Viruses are skillful mutants, changing their structures or outer proteins to evade the shifting natural defenses of their targets. (This is why you have to get a flu shot every year.) Now researchers in France report using one of the most proficient mutants, HIV, to fight another intractable disease: Cancer.
The first serious indications of the ecosystem impact of the Fukushima nuclear disaster in Japan are in, and they're troubling. Researchers there collected 144 common pale grass blue butterflies from the region a couple of months after the catastrophic nuclear meltdowns leaked radiation into the environment last year. After studying them for a few generations, those researchers are finding signs of genetic mutations that are leading to physical abnormalities.
A type of statistical analysis used to study high-energy physics and stock market fluctuations could yield a new angle of attack in the fight against the virus that causes AIDS. A surgical strike on specific, steadfast sectors of HIV could lead to new drugs or vaccines, according to a new study.
After a half-century of relative inactivity in the U.S., bedbugs returned in the late 1990s. Nationwide, 95 percent of pest-control companies have treated an infestation in the past year. A decade ago, it was just 22 percent.
Researchers at the Weizmann Institute of Science in Israel have successfully induced an artificial kind of “natural selection” to create enzymes that can protect animals against the effects of nerve gas. It's almost an accelerated evolution--one that could help protect people from nerve agent poisoning using our own natural defenses as a starting point.
Success in chess is all about anticipation -- you have to plan your moves by guessing what your opponent will do. Now scientists are taking a page from Bobby Fischer's book to fight a wily foe: drug-resistant staph bacteria, which stymies drug therapies with its swift mutation strategy. Researchers led by Bruce Donald, a professor of computer science and biochemistry at Duke University, are using a computer algorithm to predict MRSA's next move.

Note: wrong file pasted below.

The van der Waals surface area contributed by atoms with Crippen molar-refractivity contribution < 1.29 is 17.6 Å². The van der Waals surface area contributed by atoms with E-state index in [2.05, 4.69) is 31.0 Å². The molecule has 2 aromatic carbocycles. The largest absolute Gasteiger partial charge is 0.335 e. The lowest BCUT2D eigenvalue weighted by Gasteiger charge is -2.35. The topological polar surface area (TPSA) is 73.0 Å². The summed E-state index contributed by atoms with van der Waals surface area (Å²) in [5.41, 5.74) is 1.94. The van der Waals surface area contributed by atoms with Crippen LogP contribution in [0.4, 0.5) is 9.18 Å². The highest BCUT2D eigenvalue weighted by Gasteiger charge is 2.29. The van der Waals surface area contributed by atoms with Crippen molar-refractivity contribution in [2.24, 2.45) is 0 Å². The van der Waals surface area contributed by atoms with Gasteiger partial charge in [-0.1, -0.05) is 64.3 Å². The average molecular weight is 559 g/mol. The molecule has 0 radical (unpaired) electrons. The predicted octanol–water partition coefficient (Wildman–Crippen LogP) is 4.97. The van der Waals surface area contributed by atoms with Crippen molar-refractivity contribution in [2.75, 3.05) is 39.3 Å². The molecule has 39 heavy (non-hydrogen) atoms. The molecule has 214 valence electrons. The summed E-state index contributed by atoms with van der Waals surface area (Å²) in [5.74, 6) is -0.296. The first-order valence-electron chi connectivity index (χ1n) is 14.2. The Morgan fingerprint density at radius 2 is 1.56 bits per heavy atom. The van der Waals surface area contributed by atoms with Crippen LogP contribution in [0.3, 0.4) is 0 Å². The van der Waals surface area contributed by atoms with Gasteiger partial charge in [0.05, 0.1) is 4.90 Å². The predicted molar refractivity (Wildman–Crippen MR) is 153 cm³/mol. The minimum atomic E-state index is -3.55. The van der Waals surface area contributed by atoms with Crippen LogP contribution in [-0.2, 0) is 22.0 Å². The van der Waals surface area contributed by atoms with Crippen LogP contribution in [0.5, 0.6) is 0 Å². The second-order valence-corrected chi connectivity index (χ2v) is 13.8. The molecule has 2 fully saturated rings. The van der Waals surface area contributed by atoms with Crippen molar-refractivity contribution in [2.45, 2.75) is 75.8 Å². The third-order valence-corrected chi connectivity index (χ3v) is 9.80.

The fight against pathogens is usually reactionary; a pathogen evolves or mutates, developing a drug resistance or finding a more efficient path toward infection, and researchers scramble to shift tactics for fighting off said pathogen. That’s not good enough for DARPA, which wants a means to look into the future so researchers can stop an outbreak of a potentially dangerous pandemic before it ever begins.
Viruses can rapidly evolve and adapt to the latest antiviral drugs in a never-ending war of survival. Yet some scientists have spent the past 10 years working on ways to turn that rapid mutation against the viruses. Carl Zimmer, a science writer with a special fondness for parasites, described the challenges facing those scientists in a recent New York Times story.
In a major step toward understanding cancer, one of the biggest problems bedeviling modern medicine, scientists have now cracked the genetic code for two of the most common cancers. This marks just the beginning of an international effort to catalog all the genes that go wrong among the many types of human cancer, the BBC reports.